Colonies of different microorganisms are found throughout the human body, such as in the mouth, gut, skin, lungs, urogenital tract, and even the eyes. In particular, the organisms that make their home in the digestive tract are some of the most diverse and numerous microbiota in the human body. 

What is the impact of the gut microbiome on health? 

An unbalanced gut microbiome, or dysbiosis, can lead to inflammation and chronic disease. Inflammatory Bowel Disease (IBD) is characterized by an unstable, dysregulated microbiome, associated with a disordered immune response<sup>19</sup>. The gut is strongly associated with brain function, and new connections between the intestinal and central nervous systems continue to be discovered. 

Multiple high-quality studies have shown a connection between depression and the microbiome<sup>20</sup>. One study showed the probiotic Bifidobacterium to be more effective than a serotonin medication in the treatment of anxious and depressed behaviors. Neurologic diseases such as dementia and Alzheimer disease may originate with gut dysbiosis<sup>21</sup>. Preliminary research (from my alma mater) at East Tennessee State University are uncovering the links between altered gut microbial diversity and heart failure<sup>22</sup>.

Some very good news is that our routines - diet, environment, and medications - have a much bigger impact on microbiome than genetics<sup>23</sup>. Patients with obesity were found to have decreased amounts of the beneficial gut bacteria Bacteroidetes, however, they were able to increase their proportion of this beneficial gut bacteria naturally with weight loss<sup>24</sup>.

<p class="pro-tip"><strong>Learn about </strong> <a href="/blog/blood-sugar-immune-system">how blood sugar affects your immune system</a>.</p>

6 Ways to Reduce Inflammation

1 - Try an Elimination Diet

Elimination diets are a systematic method of identifying inflammatory foods and additives. A major advantage is that no lab testing or other diagnostic tests are required. Symptoms of food intolerance and inflammation can include headaches, hives, itching, skin rashes, fatigue, or difficulty concentrating. 

While food intolerances vary greatly from person to person, common problem foods include eggs, gluten, soy, beef, corn shellfish, dairy, processed sweeteners, and artificial food coloring agents. A trained healthcare provider can work with you to eliminate these common culprits completely for 2 to 4 weeks. During this time, potentially bothersome foods must be completely avoided, otherwise inflammatory cellular factors will rise and the elimination period will need to re-start from day one. Next, you can reintroduce the eliminated foods one at a time, while keeping a food diary to record your responses and reactions.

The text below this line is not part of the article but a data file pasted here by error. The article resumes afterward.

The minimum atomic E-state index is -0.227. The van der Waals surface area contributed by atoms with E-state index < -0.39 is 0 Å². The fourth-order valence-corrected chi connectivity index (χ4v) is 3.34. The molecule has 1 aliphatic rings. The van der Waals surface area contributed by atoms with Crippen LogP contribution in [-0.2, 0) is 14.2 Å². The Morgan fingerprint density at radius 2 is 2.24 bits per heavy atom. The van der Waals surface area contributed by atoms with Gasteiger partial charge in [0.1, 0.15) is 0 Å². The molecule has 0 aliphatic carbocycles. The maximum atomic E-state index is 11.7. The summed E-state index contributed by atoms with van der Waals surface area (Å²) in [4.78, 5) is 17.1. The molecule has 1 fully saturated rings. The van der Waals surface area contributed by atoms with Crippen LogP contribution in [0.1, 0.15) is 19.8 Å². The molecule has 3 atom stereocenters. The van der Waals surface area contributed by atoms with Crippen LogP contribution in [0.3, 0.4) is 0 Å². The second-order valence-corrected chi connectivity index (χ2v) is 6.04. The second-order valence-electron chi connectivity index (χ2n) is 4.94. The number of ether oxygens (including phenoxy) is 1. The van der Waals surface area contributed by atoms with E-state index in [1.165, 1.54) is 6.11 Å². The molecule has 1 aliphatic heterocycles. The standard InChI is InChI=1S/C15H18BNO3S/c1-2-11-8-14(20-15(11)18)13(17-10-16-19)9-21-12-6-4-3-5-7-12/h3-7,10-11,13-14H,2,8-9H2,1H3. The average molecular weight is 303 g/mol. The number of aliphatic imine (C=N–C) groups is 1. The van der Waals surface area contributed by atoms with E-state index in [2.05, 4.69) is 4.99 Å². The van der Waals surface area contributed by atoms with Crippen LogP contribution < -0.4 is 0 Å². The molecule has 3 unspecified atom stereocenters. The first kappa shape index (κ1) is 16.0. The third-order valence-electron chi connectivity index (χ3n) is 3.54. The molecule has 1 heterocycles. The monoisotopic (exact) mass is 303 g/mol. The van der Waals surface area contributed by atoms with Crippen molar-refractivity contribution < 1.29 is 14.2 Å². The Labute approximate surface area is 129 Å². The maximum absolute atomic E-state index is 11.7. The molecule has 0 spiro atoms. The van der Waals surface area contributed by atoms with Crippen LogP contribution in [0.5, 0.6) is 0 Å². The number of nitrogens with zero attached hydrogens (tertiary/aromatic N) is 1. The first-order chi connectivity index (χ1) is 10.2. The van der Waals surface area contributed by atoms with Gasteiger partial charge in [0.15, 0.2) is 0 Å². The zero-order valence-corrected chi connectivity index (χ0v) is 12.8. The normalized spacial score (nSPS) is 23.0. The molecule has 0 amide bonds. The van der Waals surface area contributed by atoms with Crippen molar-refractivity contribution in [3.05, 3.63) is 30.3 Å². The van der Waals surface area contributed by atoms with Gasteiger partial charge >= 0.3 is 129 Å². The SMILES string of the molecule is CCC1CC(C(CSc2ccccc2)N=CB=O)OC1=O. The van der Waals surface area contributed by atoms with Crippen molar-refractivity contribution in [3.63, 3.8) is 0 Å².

This method of phasing out inflammatory foods, when applied to a group of patients with IBS, resulted in improved symptoms and increased levels of beneficial flora<sup>25</sup>. An elimination diet also helped reduce symptoms in eosinophilic esophagitis, an upper gastrointestinal condition characterized by problems swallowing and heartburn<sup>26</sup>.

You can use an elimination diet to find foods that trigger inflammation in your body.

2 - Eat More Anti-Inflammatory Foods

When it comes to anti-inflammatory diets, there is no one size fits all. This is because individuals differ in their genetic makeup, environmental factors, and the microbiome that has been cultivated over the course of their lifetime. One study showed that 100% of patients with IBD were able to discontinue at least one of their IBD medications  if they ate an anti-inflammatory diet, restricted certain carbohydrates, ingested prebiotic and probiotic foods, and modified dietary fatty acid intake<sup>27</sup>. 

How can the dietary choices we make change our microbiome health for the better? 

There are many ways to feed, cultivate, and enhance your microbiotic flora. Prebiotics are carbohydrates that your body cannot digest, but provide fuel to feed your microbiome. Sources of prebiotics include chicory, dandelion greens, garlic, onions, leeks, asparagus, and bananas. Probiotics are live bacteria and yeasts found in fermented foods like yogurt and dietary supplements. Alcohol disrupts the microbiome, but interestingly, some studies show that this balance can be restored through probiotics and other supportive interventions<sup>28</sup>.

<p class="pro-tip">Recommendation: Eliminate alcohol for a few weeks. As tolerated, try anti-inflammatory foods such as olive oil, green leafy vegetables, nuts (almonds and walnuts), fatty fish (salmon), and colorful fruit (blueberries).</p>

3 - Eat Less Processed Foods

In two groups of patients with similar levels of gingivitis and periodontal disease, those who changed to a diet with low processed foods and animal proteins, and high omega-3 fatty acids, Vitamin C, Vitamin D, antioxidants, and plants, showed a significant reduction in gingival bleeding in just 4 weeks<sup>29</sup>.